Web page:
Industry View: Are You Operating in a Vacuum?
A few years ago, I watched a TED Talks video about how the Internet and social media were facilitating rapid advances in global learning. At the time, sociologists and anthropologists were amazed at how quickly the art of street dance was evolving. As it turns out, dancers from around the world were using cheap webcams and YouTube to mimic moves from other dancers around the world, develop new techniques and immediately broadcast their inventions. It was a global laboratory for dance.
I was intrigued. My interest wasn’t so much in the dance moves. Rather, it was in the ways these new forms of communication could affect convenience store automation and help our customers do business electronically. I was captivated by the idea that an online platform such as YouTube could help our team and customers learn faster and produce better results.
So PDI invested in developing a new social platform that would give our customers the ability to interact with other retailers, their vendors and our company. The idea was the same as that shared by the global street-dance movement. We needed a way to work together and tackle challenges that none of us could solve alone. We believed that by sharing our experiences and insights, we could learn and develop new ideas to advance retail automation.
PDI Connections, an online community for our customers and their vendors, went live in May 2010. For a while, we heard nothing but crickets, which was concerning. We’d put a lot of thought and effort into the platform. Could it be that our customers or industry were turned off by the idea?
Exchange of Ideas
We soon learned that nothing could be further from the truth. The conversations began as a slow trickle but quickly turned into a powerful network of ideas flowing in all directions. Within weeks, people from all over the country began asking questions and sharing knowledge with one another.
Retailers offered advice and solutions to mundane and tricky automation problems. Vendors received feedback directly from their customers in front of their other customers. Questions and new concepts quickly improved everyone’s understanding of the complex world of retail automation. A new, high-value network of industry professionals had come together to improve their businesses by learning from each other.
Four years have passed since we launched the online community, and we are still amazed at the ways in which organic communication and relationship building affect our understanding and product development. It’s almost impossible to imagine doing our work without it.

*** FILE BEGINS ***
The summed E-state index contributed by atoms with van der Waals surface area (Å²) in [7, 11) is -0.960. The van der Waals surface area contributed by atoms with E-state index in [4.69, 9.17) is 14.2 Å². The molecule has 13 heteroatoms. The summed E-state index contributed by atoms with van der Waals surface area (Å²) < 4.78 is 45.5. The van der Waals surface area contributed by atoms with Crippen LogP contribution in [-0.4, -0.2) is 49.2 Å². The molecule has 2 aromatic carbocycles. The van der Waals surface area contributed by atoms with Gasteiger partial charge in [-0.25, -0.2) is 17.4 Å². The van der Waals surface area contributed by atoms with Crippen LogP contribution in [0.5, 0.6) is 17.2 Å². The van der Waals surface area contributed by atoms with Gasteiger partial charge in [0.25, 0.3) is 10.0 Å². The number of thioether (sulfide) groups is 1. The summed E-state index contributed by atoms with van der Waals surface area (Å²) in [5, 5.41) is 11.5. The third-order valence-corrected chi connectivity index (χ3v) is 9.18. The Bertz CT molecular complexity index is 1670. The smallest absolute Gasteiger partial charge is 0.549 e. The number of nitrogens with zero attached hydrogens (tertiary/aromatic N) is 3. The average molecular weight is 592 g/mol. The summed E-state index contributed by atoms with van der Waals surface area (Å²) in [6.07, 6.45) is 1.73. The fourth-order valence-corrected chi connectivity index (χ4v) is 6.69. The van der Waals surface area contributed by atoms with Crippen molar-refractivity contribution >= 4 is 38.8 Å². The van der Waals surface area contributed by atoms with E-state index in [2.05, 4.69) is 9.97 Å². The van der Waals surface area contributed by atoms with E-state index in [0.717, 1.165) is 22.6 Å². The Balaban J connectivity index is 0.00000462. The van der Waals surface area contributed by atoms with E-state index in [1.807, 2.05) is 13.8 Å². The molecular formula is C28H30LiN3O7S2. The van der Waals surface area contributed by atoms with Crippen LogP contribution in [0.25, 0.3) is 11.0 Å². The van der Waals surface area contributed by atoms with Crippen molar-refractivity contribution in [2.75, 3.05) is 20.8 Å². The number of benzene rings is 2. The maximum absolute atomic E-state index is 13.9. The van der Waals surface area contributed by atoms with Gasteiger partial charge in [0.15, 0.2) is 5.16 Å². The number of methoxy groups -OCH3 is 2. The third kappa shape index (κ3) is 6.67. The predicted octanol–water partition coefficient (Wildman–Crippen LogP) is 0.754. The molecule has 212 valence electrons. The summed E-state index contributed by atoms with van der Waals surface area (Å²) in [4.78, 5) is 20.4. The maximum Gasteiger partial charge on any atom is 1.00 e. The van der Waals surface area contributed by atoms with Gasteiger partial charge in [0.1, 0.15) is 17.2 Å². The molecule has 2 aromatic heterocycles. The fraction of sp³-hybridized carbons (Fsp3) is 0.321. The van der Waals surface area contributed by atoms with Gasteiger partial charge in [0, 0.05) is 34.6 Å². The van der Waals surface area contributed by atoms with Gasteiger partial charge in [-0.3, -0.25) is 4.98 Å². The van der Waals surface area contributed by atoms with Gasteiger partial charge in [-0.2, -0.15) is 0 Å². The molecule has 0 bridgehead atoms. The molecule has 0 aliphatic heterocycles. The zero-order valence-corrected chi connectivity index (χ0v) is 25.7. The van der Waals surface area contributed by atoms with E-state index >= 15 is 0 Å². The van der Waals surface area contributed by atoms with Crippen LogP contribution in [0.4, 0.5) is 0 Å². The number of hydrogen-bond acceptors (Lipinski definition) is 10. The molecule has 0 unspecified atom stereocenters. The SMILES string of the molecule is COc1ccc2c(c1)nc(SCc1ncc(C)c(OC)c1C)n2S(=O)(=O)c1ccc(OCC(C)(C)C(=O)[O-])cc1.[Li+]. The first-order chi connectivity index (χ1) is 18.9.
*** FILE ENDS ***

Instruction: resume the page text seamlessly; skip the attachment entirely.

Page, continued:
At this point, you may be tempted to say, “Great. Another advertisement disguised as an editorial.” But the point of this story about PDI Connections is not to pitch a product. It is to help you ask a critical question: Are you operating in a vacuum?
The top-tier companies in our industry can answer that question with a resounding “No!” Long before social media, they embraced the idea that knowledge and innovation are best pursued in community. Their willingness to share knowledge has been a constant, and they continue to look for new ways to contribute.
We should all follow their lead and be a part of high-value networks that aim for growth through shared learning. The most obvious example of a network like this is NACS. Their programs and annual trade show provide a true graduate program in convenience store innovation. A great organization for retail automation sharing is PCATS. Plus SIGMA’s meetings and CSP’s Outlook, CRU and FARE conferences are filled with experts willing to share their experiences and eager to learn from others.
Being a leader in our industry means exchanging ideas about operations, merchandising, HR and other issues to learn what works and imagine what’s possible. It’s true that some successful companies believe their proprietary knowledge sets them apart from the competition. However, in my experience, organizations that selectively join high-value networks become more successful more quickly than others.
So don’t let your organization be insular in its belief that knowledge is a treasure to be hoarded. Make the choice to get involved by joining a high-value network and preventing the possibility that all you know is all you can know. Sharing what you know and learning from the experiences of others is much better than listening to your own thoughts. Or crickets.